11 February, 2017
How did she get on ICE's radar?
During the legal battle, she appealed a court order to voluntarily deport.
Rayos' husband and children joined about 200 protestors that attempted to block ICE vans from taking her away.
Ms Rayos was 14 when she left Acambaro, a city in an impoverished corner of the Mexican state of Guanajuato, and sneaked across the border into Nogales, Arizona, a three-hour drive from Phoenix.
Garcia, who is allegedly an undocumented immigrant and lived in the country for 22 years, is reportedly scheduled to be deported under an executive order issued by Donald Trump.
Garcia de Rayos, the mother of two USA -born children, was convicted of felony impersonation and served six months in detention.
"Ms. Garcia's immigration case underwent review at multiple levels of the immigration court system, including the Board of Immigration Appeals, and the judges held she did not have a legal basis to remain in the US", the agency added.
"No one should ever have to be separated from their mother", he said.
Her 16-year-old son Angel said: "She's always there for me. No one should have to go through this".
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Guadalupe Garcia de Rayos quickly became the poster child this week for the increasingly heated debate over President Trump's approach to deporting undocumented immigrants.
Mexico is warning its citizens in the USA to "take precautions" following the deportation of a Mexican woman who had lived in the U.S. for more than 20 years.
She spoke to reporters in Mexico and explained how she was targeted not just by President Trump's hard-line policies but by notorious Arizona sheriff Joe Arpaio, who routinely targeted Latinos. However, the former president was known to be easier on people like Garcia de Rayos.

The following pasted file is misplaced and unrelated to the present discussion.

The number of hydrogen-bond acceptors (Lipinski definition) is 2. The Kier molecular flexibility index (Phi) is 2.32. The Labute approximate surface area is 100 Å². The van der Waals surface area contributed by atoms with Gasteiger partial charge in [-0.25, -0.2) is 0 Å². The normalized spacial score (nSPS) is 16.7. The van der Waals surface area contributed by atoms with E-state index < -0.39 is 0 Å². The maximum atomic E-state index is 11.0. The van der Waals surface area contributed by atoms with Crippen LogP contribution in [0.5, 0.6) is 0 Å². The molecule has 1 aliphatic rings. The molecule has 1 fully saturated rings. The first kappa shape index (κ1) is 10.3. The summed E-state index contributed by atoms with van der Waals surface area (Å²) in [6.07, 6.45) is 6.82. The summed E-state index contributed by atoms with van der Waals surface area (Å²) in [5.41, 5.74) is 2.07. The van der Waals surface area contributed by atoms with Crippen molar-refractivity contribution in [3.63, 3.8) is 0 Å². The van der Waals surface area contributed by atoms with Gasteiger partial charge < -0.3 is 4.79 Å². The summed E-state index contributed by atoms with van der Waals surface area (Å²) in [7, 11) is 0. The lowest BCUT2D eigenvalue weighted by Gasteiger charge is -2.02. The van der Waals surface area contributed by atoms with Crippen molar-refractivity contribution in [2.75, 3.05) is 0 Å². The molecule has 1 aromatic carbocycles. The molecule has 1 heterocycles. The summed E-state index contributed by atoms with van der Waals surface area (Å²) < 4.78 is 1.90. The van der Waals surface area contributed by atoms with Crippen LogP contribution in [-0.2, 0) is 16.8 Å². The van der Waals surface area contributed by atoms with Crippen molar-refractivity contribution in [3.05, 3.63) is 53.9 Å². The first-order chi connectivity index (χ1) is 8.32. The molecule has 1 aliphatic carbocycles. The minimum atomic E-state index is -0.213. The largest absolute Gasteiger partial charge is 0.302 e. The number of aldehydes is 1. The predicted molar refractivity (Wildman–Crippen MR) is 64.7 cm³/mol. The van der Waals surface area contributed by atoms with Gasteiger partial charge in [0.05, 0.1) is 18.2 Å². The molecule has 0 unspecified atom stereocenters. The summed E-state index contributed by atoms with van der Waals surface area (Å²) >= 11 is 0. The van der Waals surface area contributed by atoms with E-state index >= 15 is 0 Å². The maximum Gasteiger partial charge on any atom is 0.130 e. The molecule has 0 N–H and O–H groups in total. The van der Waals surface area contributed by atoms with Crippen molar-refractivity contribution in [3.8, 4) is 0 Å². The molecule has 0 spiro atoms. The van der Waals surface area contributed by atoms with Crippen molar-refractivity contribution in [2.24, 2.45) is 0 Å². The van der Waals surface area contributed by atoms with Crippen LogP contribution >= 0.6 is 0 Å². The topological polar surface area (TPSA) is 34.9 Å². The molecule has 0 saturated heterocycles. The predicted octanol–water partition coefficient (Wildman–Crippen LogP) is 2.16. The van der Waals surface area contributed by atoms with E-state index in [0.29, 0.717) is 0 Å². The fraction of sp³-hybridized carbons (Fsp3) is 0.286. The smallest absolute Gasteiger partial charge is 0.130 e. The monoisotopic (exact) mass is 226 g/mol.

Demonstrators can be heard shouting "Power to the people, no one is illegal!" and "Justice!"
"Besides the few people engaged in criminal acts, most people out here are peaceful and exercising their rights properly", police said. Everyone remains safe so far.
"Some protesters at the ICE building have chosen criminal conduct instead of free speech", the statement read. They didn't know if Rayos had still been aboard.
Garcia de Rayos, who has two children who were born in Arizona, was warned by activists and her lawyer that she could be deported. (A 2011 memo from the department states that enforcement actions - arrests, interviews, searches, and surveillance - should not occur at sensitive locations, which includes hospitals, churches, and schools.) But she chose to take her chances. He still remembers the first time ICE arrested her.
The foreign ministry's statement said the consulates have "intensified their work to protect fellow nationals in anticipation the tightening of migration measures by authorities of this (US) country, as well as possible violations to constitutional precepts during such operations or absence of due process".